Swollen lymph nodes in the armpit may indicate an infection, injury, or disease that requires medical attention. However, it’s usually not a sign of cancer.
Read on to learn what it means to have swollen lymph nodes in your armpit.
Lymph nodes are critical parts of the immune system. They filter foreign substances from the body and store white blood cells called lymphocytes. Lymphocytes fight disease and infections.
You have hundreds of small bean-shaped lymph nodes throughout the body, including in your:
A lymph node in the armpit that’s only slightly enlarged may be difficult to see, but you may be able to feel it with your fingers. A serious infection or other condition may cause one or more nodes to swell enough that you can see a lump under your skin.
Keep in mind that the armpit contains many nodes, so swelling could occur in the front, center, or back of the armpit, as well as along part of the upper arm near the armpit.
In addition to being swollen, an affected lymph node may also be sore or tender to the touch.
To check for a swollen lymph node in the armpit, lift your arm slightly and gently place your fingers into your armpit. Press your fingers against the center of the armpit and then around the front and back of the armpit along the chest wall. Do the same on the other side.
Lymph nodes exist in pairs on each side of the body, and typically only one node in a pair will be swollen. By comparing both sides, it may be a little easier to tell if one is enlarged.
If lymph nodes are swollen in more than one part of the body, the condition is known as generalized lymphadenopathy, which suggests a systemic illness. Localized lymphadenopathy refers to swollen lymph node(s) in one location.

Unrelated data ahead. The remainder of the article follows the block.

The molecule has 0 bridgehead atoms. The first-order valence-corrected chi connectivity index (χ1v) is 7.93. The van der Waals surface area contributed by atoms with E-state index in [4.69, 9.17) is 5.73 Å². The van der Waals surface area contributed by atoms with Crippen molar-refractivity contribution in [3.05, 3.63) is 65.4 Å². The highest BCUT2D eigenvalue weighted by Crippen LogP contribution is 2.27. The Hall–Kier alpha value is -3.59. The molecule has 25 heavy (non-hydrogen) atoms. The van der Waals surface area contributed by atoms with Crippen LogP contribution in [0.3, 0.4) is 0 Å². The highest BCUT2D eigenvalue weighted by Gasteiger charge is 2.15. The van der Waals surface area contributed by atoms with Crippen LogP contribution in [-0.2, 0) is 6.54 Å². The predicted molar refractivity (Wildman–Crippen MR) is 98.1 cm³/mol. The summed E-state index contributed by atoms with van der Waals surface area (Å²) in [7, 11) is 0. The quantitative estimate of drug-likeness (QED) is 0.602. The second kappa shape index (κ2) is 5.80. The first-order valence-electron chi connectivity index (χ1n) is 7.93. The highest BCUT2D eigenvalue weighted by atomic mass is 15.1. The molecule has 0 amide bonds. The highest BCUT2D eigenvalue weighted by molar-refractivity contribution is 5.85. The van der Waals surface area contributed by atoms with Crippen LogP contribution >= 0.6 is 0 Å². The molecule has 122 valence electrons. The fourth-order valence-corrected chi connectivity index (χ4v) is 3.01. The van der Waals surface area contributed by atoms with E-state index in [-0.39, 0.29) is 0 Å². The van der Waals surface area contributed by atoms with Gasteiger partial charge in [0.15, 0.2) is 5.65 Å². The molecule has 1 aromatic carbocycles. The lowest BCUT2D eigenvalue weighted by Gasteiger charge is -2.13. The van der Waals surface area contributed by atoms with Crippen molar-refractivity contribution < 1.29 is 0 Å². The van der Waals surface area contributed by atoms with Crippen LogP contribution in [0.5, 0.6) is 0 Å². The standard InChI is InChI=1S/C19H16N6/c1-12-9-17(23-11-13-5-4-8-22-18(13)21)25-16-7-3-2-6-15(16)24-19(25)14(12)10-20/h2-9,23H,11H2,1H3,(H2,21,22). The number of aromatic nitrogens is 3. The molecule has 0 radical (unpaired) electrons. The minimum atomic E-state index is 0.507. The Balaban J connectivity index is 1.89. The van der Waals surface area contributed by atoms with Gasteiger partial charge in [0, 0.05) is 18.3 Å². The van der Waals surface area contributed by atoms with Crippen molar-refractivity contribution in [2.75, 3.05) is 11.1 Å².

The location of swollen lymph nodes usually suggests the cause of the problem. A swollen lymph node in the neck, for example, is often a sign of an upper respiratory infection.
When lymph nodes in the armpit become swollen, your body may be fighting a viral infection, or any of several other conditions. The potential causes of a swollen lymph node in the armpit can include:
Common viruses can trigger swelling in one or more lymph nodes in the armpit. They can include:
These viruses may also cause lymph nodes in the neck to become enlarged, too. In many cases, rest, fluids, and time are all that you can do while your immune system fights off the virus. For certain viral infections, like HIV, antiviral medications may be necessary.
Some common bacterial infections on the arm or surrounding chest wall, including staphylococcus and streptococcus, can lead to an enlarged lymph node in the armpit and elsewhere in the body. Antibiotics and rest are usually enough to overcome a bacterial infection.
Immune system disorder
Flare-ups of autoimmune disorders, like lupus and rheumatoid arthritis, can cause temporary enlargement of the lymph nodes in an armpit. Treatments vary, depending on the cause, but anti-inflammatory medications, pain relievers, and in serious cases, immunosuppressant drugs may be necessary.
Certain types of cancer directly involve the lymphatic system. Lymphoma actually originates in the lymph glands. Leukemia, a cancer of the blood cells, can cause inflammation and swelling of the lymph nodes.